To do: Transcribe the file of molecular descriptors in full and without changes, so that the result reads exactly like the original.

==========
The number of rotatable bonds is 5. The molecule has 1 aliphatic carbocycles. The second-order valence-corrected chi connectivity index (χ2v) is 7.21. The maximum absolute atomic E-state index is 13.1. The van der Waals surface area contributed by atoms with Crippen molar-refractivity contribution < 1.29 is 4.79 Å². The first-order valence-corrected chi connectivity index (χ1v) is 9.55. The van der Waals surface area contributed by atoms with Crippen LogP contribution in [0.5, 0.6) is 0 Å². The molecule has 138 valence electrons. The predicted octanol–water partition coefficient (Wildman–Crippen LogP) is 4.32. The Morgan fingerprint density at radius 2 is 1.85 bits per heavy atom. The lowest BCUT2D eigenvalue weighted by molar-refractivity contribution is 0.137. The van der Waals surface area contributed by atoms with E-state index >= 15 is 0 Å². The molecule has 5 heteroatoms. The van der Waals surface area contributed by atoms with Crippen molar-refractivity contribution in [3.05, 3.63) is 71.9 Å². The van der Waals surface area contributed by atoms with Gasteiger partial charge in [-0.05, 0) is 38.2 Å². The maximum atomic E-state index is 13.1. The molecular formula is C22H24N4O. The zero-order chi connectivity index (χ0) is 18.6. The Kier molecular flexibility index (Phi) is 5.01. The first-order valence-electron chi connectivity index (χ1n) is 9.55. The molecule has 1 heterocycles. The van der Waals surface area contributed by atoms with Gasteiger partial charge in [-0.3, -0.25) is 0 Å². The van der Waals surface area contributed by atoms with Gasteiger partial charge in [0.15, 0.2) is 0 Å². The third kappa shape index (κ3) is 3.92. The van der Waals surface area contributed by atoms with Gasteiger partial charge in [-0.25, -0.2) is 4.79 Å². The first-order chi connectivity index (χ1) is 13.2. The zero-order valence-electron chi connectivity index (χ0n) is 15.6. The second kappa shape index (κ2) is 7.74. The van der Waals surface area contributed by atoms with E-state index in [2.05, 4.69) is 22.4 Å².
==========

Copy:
The number of rotatable bonds is 5. The molecule has 1 aliphatic carbocycles. The second-order valence-corrected chi connectivity index (χ2v) is 7.21. The maximum absolute atomic E-state index is 13.1. The van der Waals surface area contributed by atoms with Crippen molar-refractivity contribution < 1.29 is 4.79 Å². The first-order valence-corrected chi connectivity index (χ1v) is 9.55. The van der Waals surface area contributed by atoms with Crippen LogP contribution in [0.5, 0.6) is 0 Å². The molecule has 138 valence electrons. The predicted octanol–water partition coefficient (Wildman–Crippen LogP) is 4.32. The Morgan fingerprint density at radius 2 is 1.85 bits per heavy atom. The lowest BCUT2D eigenvalue weighted by molar-refractivity contribution is 0.137. The van der Waals surface area contributed by atoms with E-state index >= 15 is 0 Å². The molecule has 5 heteroatoms. The van der Waals surface area contributed by atoms with Crippen molar-refractivity contribution in [3.05, 3.63) is 71.9 Å². The van der Waals surface area contributed by atoms with Gasteiger partial charge in [-0.05, 0) is 38.2 Å². The maximum atomic E-state index is 13.1. The molecular formula is C22H24N4O. The zero-order chi connectivity index (χ0) is 18.6. The Kier molecular flexibility index (Phi) is 5.01. The first-order valence-electron chi connectivity index (χ1n) is 9.55. The molecule has 1 heterocycles. The van der Waals surface area contributed by atoms with Gasteiger partial charge in [-0.3, -0.25) is 0 Å². The van der Waals surface area contributed by atoms with Gasteiger partial charge in [0.15, 0.2) is 0 Å². The third kappa shape index (κ3) is 3.92. The van der Waals surface area contributed by atoms with Gasteiger partial charge in [-0.25, -0.2) is 4.79 Å². The first-order chi connectivity index (χ1) is 13.2. The zero-order valence-electron chi connectivity index (χ0n) is 15.6. The second kappa shape index (κ2) is 7.74. The van der Waals surface area contributed by atoms with E-state index in [2.05, 4.69) is 22.4 Å².